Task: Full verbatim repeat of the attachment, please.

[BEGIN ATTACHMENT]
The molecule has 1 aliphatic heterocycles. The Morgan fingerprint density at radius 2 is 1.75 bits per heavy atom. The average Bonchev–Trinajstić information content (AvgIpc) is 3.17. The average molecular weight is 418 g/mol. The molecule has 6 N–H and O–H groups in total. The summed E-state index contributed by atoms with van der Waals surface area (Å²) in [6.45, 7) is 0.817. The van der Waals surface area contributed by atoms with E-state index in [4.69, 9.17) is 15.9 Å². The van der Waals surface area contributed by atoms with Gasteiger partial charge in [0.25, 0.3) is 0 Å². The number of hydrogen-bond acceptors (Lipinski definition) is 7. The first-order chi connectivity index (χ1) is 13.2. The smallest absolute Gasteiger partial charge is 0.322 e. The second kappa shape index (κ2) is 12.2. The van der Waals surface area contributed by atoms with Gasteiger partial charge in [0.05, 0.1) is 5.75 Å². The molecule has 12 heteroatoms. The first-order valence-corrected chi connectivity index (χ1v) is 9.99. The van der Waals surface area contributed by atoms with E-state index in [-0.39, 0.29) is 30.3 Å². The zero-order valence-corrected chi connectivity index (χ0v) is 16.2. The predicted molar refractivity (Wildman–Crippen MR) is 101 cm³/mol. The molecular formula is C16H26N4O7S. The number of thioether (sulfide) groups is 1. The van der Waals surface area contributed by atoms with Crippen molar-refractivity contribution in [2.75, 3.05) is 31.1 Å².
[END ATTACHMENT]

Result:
The molecule has 1 aliphatic heterocycles. The Morgan fingerprint density at radius 2 is 1.75 bits per heavy atom. The average Bonchev–Trinajstić information content (AvgIpc) is 3.17. The average molecular weight is 418 g/mol. The molecule has 6 N–H and O–H groups in total. The summed E-state index contributed by atoms with van der Waals surface area (Å²) in [6.45, 7) is 0.817. The van der Waals surface area contributed by atoms with E-state index in [4.69, 9.17) is 15.9 Å². The van der Waals surface area contributed by atoms with Gasteiger partial charge in [0.25, 0.3) is 0 Å². The number of hydrogen-bond acceptors (Lipinski definition) is 7. The first-order chi connectivity index (χ1) is 13.2. The smallest absolute Gasteiger partial charge is 0.322 e. The second kappa shape index (κ2) is 12.2. The van der Waals surface area contributed by atoms with Gasteiger partial charge in [0.05, 0.1) is 5.75 Å². The molecule has 12 heteroatoms. The first-order valence-corrected chi connectivity index (χ1v) is 9.99. The van der Waals surface area contributed by atoms with E-state index in [-0.39, 0.29) is 30.3 Å². The zero-order valence-corrected chi connectivity index (χ0v) is 16.2. The predicted molar refractivity (Wildman–Crippen MR) is 101 cm³/mol. The molecular formula is C16H26N4O7S. The number of thioether (sulfide) groups is 1. The van der Waals surface area contributed by atoms with Crippen molar-refractivity contribution in [2.75, 3.05) is 31.1 Å².